I immediately contacted my insurance agent and made a written instruction to name me as Payee to my homeowner’s insurance policy, with instructions to never again “accept a letter of instruction” from any other party other than myself relative to the policy which I pay for personally

      I found out that the “servicer” sends annually a “letter of instruction” to the county tax collection office indicating that .they are to be the “payor” of “escrowed taxes” for thousands of my fellow citizens. I immediately instructed them to make a notation in their “taxpayer database” that any instructions from any party (other than a court) to pay my own taxes (not written and certified that it was sent by me personally) were to be ignored. Only me (the taxpayer) would be entitled to pay my taxes.

      I made sure there would never be a lapse in proof of my possession of my property would be used to “justify” a claim on my property by an attestation of “adverse possession.”

      (This was a result of my discovering that a “mortgage servicer” acting under the “color of authority” of their “letter of instruction to the county” had actually paid a portion of my taxes the year previously as I was fighting/:negotiating” with them about their attempts to foreclose. A “non-payment” or “partial payment” of escrowed taxes or insurance can “trigger” foreclosure in a “non-judicial state.”)

      Back to the Chapter 7…. I asked my para-legal “What does it mean that the ‘hearing requesting a lift of stay’ is now ‘indefinitely postponed?” He told me that the “BK clock was running” and that eventually, unless the foreclosing attorney filed some kind of response, the judge would eventually decide to dismiss my request for C7 BK or the “non-secured liens” of my BK estate would be discharged.

      After several months of waiting for “something to happen,” the BK judge discharged all of those “unsecured debts” I had listed in the “Creditors Matrix,” and sent me a letter that informed me and the “creditors” (by name… all of them!) of the BK discharge.

      Next step… I secured a certified copy of the discharge letter from the BK clerk and took it directly to the Clerk of Superior Court in my county and recorded it (directly behind all of the “robo-signed” assignments.) Hopefully any future party hoping to foreclose on my home will view the county records and “think better” of “re-opening” what they could be considered a “can of snakes.” (I’m considering incurring the cost of securing a certified copy of my “BK document,” complete with the certified affidavit of “my robo-signer” and recording that at the county….. I better not — that may be “overkill” — might be better to just wait to see if it’s needed later… meanwhile the BK court will keep “my document” safe and secure.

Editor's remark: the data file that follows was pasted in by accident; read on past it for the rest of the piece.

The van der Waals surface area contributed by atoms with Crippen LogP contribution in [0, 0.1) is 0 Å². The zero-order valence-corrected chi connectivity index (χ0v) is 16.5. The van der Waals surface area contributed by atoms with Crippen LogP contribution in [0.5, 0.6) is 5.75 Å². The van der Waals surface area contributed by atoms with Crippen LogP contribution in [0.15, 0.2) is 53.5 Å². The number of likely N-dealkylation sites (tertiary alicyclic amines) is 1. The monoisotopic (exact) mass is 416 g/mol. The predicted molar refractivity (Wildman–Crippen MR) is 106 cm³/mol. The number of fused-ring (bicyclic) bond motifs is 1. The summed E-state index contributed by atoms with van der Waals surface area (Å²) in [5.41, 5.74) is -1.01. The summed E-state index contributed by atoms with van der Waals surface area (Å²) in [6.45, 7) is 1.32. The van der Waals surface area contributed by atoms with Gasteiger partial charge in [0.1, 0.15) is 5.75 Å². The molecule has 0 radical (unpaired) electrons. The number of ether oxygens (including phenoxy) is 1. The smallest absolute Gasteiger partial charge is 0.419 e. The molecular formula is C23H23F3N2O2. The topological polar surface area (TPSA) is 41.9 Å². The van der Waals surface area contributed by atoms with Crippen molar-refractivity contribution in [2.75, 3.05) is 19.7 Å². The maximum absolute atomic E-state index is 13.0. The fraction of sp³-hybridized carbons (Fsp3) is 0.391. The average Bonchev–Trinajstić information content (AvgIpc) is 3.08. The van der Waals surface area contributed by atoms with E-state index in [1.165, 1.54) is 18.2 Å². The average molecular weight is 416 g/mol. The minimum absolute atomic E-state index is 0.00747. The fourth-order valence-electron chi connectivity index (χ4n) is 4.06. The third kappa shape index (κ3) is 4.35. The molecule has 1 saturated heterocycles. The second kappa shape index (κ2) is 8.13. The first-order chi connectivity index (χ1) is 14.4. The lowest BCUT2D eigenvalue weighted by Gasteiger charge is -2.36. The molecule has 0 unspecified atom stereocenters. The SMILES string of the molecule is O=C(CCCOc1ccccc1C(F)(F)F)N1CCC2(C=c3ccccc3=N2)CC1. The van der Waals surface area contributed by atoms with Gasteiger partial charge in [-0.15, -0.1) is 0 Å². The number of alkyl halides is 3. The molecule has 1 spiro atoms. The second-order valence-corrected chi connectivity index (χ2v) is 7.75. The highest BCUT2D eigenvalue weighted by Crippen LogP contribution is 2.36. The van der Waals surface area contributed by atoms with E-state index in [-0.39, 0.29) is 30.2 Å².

The “upshot of all this”? I’m paying my taxes and insurance faithfully, living in and maintaining my property, and waiting for an “ugly head” to arise before calling my para-legal again, His advice is to wait for 5 years and a day from when I last paid any money to my last “servicer,” then we will file to “Quiet Title” my property and request that a judge expunge all of the assignments containing signatures of the robo-signers and “questionable notaries” who signed documents attesting to their presence during the signing of legal documents concerning my property.

      • Sue Em says:

        Good luck to you – that sounds rather clever. When I read this the first thought was bankruptcy. Quiet title is just too costly. Thank you for sharing this!!!

  5. Caren says:

    I am in the process of almost the same strategy and yert the Trustee will not let me do this Pro se – its a fixed game they play /

  6. Sarah says:

    That’s the way to do it. By the way, all debt should be treated the same, but Wall Street/DC won’t allow it, especially for people’s biggest and frequently most important investment of their lives. Don’t call that capitalism, call it tyranny.